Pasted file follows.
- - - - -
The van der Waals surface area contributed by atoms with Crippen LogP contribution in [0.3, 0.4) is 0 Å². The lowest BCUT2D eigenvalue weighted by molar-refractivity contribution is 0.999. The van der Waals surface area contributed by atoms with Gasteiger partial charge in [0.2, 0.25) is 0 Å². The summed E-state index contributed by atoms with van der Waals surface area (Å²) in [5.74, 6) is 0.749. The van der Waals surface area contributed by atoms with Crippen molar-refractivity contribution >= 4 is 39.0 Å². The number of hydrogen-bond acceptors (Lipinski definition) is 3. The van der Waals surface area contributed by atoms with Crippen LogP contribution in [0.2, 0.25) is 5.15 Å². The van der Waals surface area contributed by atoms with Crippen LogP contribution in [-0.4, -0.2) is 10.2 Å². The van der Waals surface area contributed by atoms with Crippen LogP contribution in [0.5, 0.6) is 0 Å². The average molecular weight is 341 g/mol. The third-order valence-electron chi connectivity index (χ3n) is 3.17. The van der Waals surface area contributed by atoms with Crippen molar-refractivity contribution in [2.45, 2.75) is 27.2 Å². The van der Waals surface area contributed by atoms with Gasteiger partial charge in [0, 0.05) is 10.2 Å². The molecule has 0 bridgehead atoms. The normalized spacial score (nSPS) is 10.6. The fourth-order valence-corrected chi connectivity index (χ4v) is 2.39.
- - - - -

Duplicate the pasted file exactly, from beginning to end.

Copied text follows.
The van der Waals surface area contributed by atoms with Crippen LogP contribution in [0.3, 0.4) is 0 Å². The lowest BCUT2D eigenvalue weighted by molar-refractivity contribution is 0.999. The van der Waals surface area contributed by atoms with Gasteiger partial charge in [0.2, 0.25) is 0 Å². The summed E-state index contributed by atoms with van der Waals surface area (Å²) in [5.74, 6) is 0.749. The van der Waals surface area contributed by atoms with Crippen molar-refractivity contribution >= 4 is 39.0 Å². The number of hydrogen-bond acceptors (Lipinski definition) is 3. The van der Waals surface area contributed by atoms with Crippen LogP contribution in [0.2, 0.25) is 5.15 Å². The van der Waals surface area contributed by atoms with Crippen LogP contribution in [-0.4, -0.2) is 10.2 Å². The van der Waals surface area contributed by atoms with Crippen LogP contribution in [0.5, 0.6) is 0 Å². The average molecular weight is 341 g/mol. The third-order valence-electron chi connectivity index (χ3n) is 3.17. The van der Waals surface area contributed by atoms with Crippen molar-refractivity contribution in [2.45, 2.75) is 27.2 Å². The van der Waals surface area contributed by atoms with Gasteiger partial charge in [0, 0.05) is 10.2 Å². The molecule has 0 bridgehead atoms. The normalized spacial score (nSPS) is 10.6. The fourth-order valence-corrected chi connectivity index (χ4v) is 2.39.